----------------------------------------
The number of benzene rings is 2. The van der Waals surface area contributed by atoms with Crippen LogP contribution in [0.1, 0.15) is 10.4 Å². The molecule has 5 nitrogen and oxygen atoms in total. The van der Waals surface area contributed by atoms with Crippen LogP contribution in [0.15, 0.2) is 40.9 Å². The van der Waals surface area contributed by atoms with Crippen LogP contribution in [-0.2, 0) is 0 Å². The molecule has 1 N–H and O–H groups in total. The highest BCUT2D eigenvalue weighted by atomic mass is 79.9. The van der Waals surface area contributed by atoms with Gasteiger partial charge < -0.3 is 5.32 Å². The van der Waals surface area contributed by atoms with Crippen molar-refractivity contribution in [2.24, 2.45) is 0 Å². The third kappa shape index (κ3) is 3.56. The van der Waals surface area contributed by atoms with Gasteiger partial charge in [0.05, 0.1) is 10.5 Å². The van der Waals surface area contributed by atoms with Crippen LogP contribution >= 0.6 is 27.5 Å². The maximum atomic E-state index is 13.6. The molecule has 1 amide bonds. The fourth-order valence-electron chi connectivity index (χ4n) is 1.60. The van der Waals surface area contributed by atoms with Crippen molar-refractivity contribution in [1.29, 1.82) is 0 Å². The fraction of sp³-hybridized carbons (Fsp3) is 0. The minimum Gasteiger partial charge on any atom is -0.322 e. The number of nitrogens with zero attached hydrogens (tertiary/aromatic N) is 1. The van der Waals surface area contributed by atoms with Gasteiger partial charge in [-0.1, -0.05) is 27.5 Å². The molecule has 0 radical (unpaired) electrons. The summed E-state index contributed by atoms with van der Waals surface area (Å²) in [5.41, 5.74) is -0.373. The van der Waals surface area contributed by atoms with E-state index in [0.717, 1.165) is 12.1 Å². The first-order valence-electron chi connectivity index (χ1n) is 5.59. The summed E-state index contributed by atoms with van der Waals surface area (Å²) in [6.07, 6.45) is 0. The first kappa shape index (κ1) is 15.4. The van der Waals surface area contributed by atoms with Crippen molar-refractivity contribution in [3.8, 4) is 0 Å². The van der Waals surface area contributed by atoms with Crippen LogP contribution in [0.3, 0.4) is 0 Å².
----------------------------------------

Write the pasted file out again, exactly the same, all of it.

The number of benzene rings is 2. The van der Waals surface area contributed by atoms with Crippen LogP contribution in [0.1, 0.15) is 10.4 Å². The molecule has 5 nitrogen and oxygen atoms in total. The van der Waals surface area contributed by atoms with Crippen LogP contribution in [0.15, 0.2) is 40.9 Å². The van der Waals surface area contributed by atoms with Crippen LogP contribution in [-0.2, 0) is 0 Å². The molecule has 1 N–H and O–H groups in total. The highest BCUT2D eigenvalue weighted by atomic mass is 79.9. The van der Waals surface area contributed by atoms with Gasteiger partial charge < -0.3 is 5.32 Å². The van der Waals surface area contributed by atoms with Crippen molar-refractivity contribution in [2.24, 2.45) is 0 Å². The third kappa shape index (κ3) is 3.56. The van der Waals surface area contributed by atoms with Gasteiger partial charge in [0.05, 0.1) is 10.5 Å². The van der Waals surface area contributed by atoms with Crippen LogP contribution >= 0.6 is 27.5 Å². The maximum atomic E-state index is 13.6. The molecule has 1 amide bonds. The fourth-order valence-electron chi connectivity index (χ4n) is 1.60. The van der Waals surface area contributed by atoms with Crippen molar-refractivity contribution in [1.29, 1.82) is 0 Å². The fraction of sp³-hybridized carbons (Fsp3) is 0. The minimum Gasteiger partial charge on any atom is -0.322 e. The number of nitrogens with zero attached hydrogens (tertiary/aromatic N) is 1. The van der Waals surface area contributed by atoms with Gasteiger partial charge in [-0.1, -0.05) is 27.5 Å². The molecule has 0 radical (unpaired) electrons. The summed E-state index contributed by atoms with van der Waals surface area (Å²) in [5.41, 5.74) is -0.373. The van der Waals surface area contributed by atoms with E-state index in [0.717, 1.165) is 12.1 Å². The first-order valence-electron chi connectivity index (χ1n) is 5.59. The summed E-state index contributed by atoms with van der Waals surface area (Å²) in [6.07, 6.45) is 0. The first kappa shape index (κ1) is 15.4. The van der Waals surface area contributed by atoms with Crippen molar-refractivity contribution in [3.8, 4) is 0 Å². The van der Waals surface area contributed by atoms with Crippen LogP contribution in [0.3, 0.4) is 0 Å².